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London, England, United Kingdom | Established. Jan 01, 1987 | SELF

London, England, United Kingdom | SELF
Established on Jan, 1987
Band Pop Folk


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"MOLLY, Madame Jojo's review"

The 27-year-old singer-songwriter Molly Smitten-Downes – known on-stage as Molly – was plucked from obscurity by the BBC in March, named as the act representing Britain at this year's Eurovision Song Contest. There was a general murmur of surprise. After a policy of sending once-huge, now-desperate acts (Engelbert Humperdinck; Bonnie Tyler) to Eurovision with little success in recent years, either the BBC has consciously gone for a completely different strategy or it has run out of money.
Molly may actually be a shrewd choice. Britain hasn't been represented by a singer-songwriter since we won with Katrina and the Waves in 1997, and it is quite the fashion at Eurovision now to send a young, creative act that can deliver a song live.
In many ways, Molly fits the bill. She has plenty of charming, folky electropop songs up her sleeve, even if none was particularly groundbreaking during a 40-minute "introductory" live set at the intimate nightclub Madame Jojo's in Soho.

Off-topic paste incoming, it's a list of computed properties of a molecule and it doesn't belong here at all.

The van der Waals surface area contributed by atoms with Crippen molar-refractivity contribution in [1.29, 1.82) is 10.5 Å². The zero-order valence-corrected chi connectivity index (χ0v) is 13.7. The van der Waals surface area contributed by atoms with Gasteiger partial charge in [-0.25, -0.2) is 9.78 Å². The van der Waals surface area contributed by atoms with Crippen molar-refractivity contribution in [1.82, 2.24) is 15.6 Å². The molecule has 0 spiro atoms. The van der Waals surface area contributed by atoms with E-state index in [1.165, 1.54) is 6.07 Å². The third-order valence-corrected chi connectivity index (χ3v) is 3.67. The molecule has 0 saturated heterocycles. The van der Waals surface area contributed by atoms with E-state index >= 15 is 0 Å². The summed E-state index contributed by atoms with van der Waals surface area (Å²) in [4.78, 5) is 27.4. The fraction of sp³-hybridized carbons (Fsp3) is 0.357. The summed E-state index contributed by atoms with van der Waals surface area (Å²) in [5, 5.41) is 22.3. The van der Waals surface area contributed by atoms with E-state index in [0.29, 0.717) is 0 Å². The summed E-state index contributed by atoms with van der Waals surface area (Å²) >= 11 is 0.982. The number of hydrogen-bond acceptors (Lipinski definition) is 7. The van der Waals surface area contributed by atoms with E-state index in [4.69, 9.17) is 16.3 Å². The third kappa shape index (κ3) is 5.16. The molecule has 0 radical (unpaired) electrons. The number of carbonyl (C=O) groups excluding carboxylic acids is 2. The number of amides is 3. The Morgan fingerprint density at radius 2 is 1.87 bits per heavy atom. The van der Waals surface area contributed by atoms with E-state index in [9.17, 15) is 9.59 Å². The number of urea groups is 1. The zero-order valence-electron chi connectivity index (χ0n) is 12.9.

Her sound sits somewhere between Duffy and Florence Welch, the Welch connection highlighted by a persistent twinkling synth harp and cowbell. Appearing with a Seventies-style headband on her long wavy hair, Molly looked quite a lot like Emmelie de Forest, last year's Eurovision winner for Denmark, though with added kickass knee-high boots.
First, the good news: she can definitely sing. Unlike some of Britain's previous Eurovision entries, Molly is a safe pair of lungs, with a gift for euphoric, swooping choruses textured by a lovely bluesy rasp.
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Her Eurovision party piece, Children of the Universe, was preceded by a string of up-to-date pop songs with plenty of country-influenced attitude and a strain of contemporary funk. Best of the lot was the staccato waltz Please Don't Leave, where lush strings fell away from a dubstep chorus that gave sentimentality a wide berth.
Stage presence was a bit of a problem, though. Molly's nervy giggles and very British understatement ("I wrote this song for a little competition . . . called Eurovision") might not wash when she's in sole command of the 10,000-seater B&W Hallerna in Copenhagen next month.
Can Molly's Eurovision song work live and under pressure? It might be soaked with lyrical cliches ("Power to the people", "Shining like diamonds", "I'll never walk alone"), but the stomp-stomp beat and singalong gospel refrains lent themselves well to the dance floor and were difficult to shake off on the way home. It was a long way from nul points, and thank goodness for that. - Telegraph


Still working on that hot first release.


Feeling a bit camera shy